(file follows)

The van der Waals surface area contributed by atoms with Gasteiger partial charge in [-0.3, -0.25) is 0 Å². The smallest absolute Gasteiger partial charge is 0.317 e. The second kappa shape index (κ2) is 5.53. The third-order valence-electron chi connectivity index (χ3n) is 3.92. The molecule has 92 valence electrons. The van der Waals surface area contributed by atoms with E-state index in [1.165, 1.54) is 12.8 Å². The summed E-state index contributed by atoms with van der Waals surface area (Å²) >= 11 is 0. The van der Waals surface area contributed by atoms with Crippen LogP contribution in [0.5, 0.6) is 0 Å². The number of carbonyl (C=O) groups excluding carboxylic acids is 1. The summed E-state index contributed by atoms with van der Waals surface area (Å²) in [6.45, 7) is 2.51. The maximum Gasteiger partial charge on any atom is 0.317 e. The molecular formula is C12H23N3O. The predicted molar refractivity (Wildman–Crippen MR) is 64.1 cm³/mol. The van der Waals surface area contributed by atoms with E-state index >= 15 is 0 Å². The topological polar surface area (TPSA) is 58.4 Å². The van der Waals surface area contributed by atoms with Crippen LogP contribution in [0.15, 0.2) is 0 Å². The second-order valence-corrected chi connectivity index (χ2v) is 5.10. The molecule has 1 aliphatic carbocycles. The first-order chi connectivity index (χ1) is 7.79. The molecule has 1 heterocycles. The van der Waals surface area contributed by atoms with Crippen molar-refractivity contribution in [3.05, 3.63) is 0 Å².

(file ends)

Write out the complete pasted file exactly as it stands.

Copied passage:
The van der Waals surface area contributed by atoms with Gasteiger partial charge in [-0.3, -0.25) is 0 Å². The smallest absolute Gasteiger partial charge is 0.317 e. The second kappa shape index (κ2) is 5.53. The third-order valence-electron chi connectivity index (χ3n) is 3.92. The molecule has 92 valence electrons. The van der Waals surface area contributed by atoms with E-state index in [1.165, 1.54) is 12.8 Å². The summed E-state index contributed by atoms with van der Waals surface area (Å²) >= 11 is 0. The van der Waals surface area contributed by atoms with Crippen LogP contribution in [0.5, 0.6) is 0 Å². The number of carbonyl (C=O) groups excluding carboxylic acids is 1. The summed E-state index contributed by atoms with van der Waals surface area (Å²) in [6.45, 7) is 2.51. The maximum Gasteiger partial charge on any atom is 0.317 e. The molecular formula is C12H23N3O. The predicted molar refractivity (Wildman–Crippen MR) is 64.1 cm³/mol. The van der Waals surface area contributed by atoms with E-state index >= 15 is 0 Å². The topological polar surface area (TPSA) is 58.4 Å². The van der Waals surface area contributed by atoms with Crippen LogP contribution in [0.15, 0.2) is 0 Å². The second-order valence-corrected chi connectivity index (χ2v) is 5.10. The molecule has 1 aliphatic carbocycles. The first-order chi connectivity index (χ1) is 7.79. The molecule has 1 heterocycles. The van der Waals surface area contributed by atoms with Crippen molar-refractivity contribution in [3.05, 3.63) is 0 Å².